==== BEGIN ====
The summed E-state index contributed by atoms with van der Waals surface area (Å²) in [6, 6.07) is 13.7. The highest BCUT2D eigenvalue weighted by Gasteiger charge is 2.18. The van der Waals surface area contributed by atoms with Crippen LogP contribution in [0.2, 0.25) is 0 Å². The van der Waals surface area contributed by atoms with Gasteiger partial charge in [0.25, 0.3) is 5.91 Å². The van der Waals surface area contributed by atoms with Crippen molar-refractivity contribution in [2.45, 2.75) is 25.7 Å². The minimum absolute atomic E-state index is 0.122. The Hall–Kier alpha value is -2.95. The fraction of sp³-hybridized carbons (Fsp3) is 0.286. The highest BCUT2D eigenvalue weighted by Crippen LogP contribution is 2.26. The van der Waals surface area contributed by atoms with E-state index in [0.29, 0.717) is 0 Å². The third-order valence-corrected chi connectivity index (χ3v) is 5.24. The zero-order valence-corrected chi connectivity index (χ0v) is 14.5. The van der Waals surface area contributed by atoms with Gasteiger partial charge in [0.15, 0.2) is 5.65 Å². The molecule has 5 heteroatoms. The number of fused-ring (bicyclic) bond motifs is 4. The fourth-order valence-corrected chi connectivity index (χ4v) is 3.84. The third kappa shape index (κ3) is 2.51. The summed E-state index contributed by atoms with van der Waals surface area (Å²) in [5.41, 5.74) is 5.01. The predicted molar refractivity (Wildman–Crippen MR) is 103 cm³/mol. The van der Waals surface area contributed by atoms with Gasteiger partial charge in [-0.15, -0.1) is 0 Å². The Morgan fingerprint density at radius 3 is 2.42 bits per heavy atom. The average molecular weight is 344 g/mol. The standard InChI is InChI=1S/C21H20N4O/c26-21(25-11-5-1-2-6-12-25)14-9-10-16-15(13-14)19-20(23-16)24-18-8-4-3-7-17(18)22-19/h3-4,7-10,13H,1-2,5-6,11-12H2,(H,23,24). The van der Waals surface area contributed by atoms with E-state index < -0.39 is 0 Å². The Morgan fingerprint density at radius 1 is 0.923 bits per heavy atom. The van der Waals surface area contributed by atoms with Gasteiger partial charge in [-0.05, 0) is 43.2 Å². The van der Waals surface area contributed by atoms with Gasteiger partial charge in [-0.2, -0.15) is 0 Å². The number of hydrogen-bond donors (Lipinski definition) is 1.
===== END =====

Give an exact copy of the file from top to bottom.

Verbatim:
The summed E-state index contributed by atoms with van der Waals surface area (Å²) in [6, 6.07) is 13.7. The highest BCUT2D eigenvalue weighted by Gasteiger charge is 2.18. The van der Waals surface area contributed by atoms with Crippen LogP contribution in [0.2, 0.25) is 0 Å². The van der Waals surface area contributed by atoms with Gasteiger partial charge in [0.25, 0.3) is 5.91 Å². The van der Waals surface area contributed by atoms with Crippen molar-refractivity contribution in [2.45, 2.75) is 25.7 Å². The minimum absolute atomic E-state index is 0.122. The Hall–Kier alpha value is -2.95. The fraction of sp³-hybridized carbons (Fsp3) is 0.286. The highest BCUT2D eigenvalue weighted by Crippen LogP contribution is 2.26. The van der Waals surface area contributed by atoms with E-state index in [0.29, 0.717) is 0 Å². The third-order valence-corrected chi connectivity index (χ3v) is 5.24. The zero-order valence-corrected chi connectivity index (χ0v) is 14.5. The van der Waals surface area contributed by atoms with Gasteiger partial charge in [0.15, 0.2) is 5.65 Å². The molecule has 5 heteroatoms. The number of fused-ring (bicyclic) bond motifs is 4. The fourth-order valence-corrected chi connectivity index (χ4v) is 3.84. The third kappa shape index (κ3) is 2.51. The summed E-state index contributed by atoms with van der Waals surface area (Å²) in [5.41, 5.74) is 5.01. The predicted molar refractivity (Wildman–Crippen MR) is 103 cm³/mol. The van der Waals surface area contributed by atoms with Gasteiger partial charge in [-0.15, -0.1) is 0 Å². The Morgan fingerprint density at radius 3 is 2.42 bits per heavy atom. The average molecular weight is 344 g/mol. The standard InChI is InChI=1S/C21H20N4O/c26-21(25-11-5-1-2-6-12-25)14-9-10-16-15(13-14)19-20(23-16)24-18-8-4-3-7-17(18)22-19/h3-4,7-10,13H,1-2,5-6,11-12H2,(H,23,24). The van der Waals surface area contributed by atoms with E-state index < -0.39 is 0 Å². The Morgan fingerprint density at radius 1 is 0.923 bits per heavy atom. The van der Waals surface area contributed by atoms with Gasteiger partial charge in [-0.05, 0) is 43.2 Å². The van der Waals surface area contributed by atoms with Gasteiger partial charge in [-0.2, -0.15) is 0 Å². The number of hydrogen-bond donors (Lipinski definition) is 1.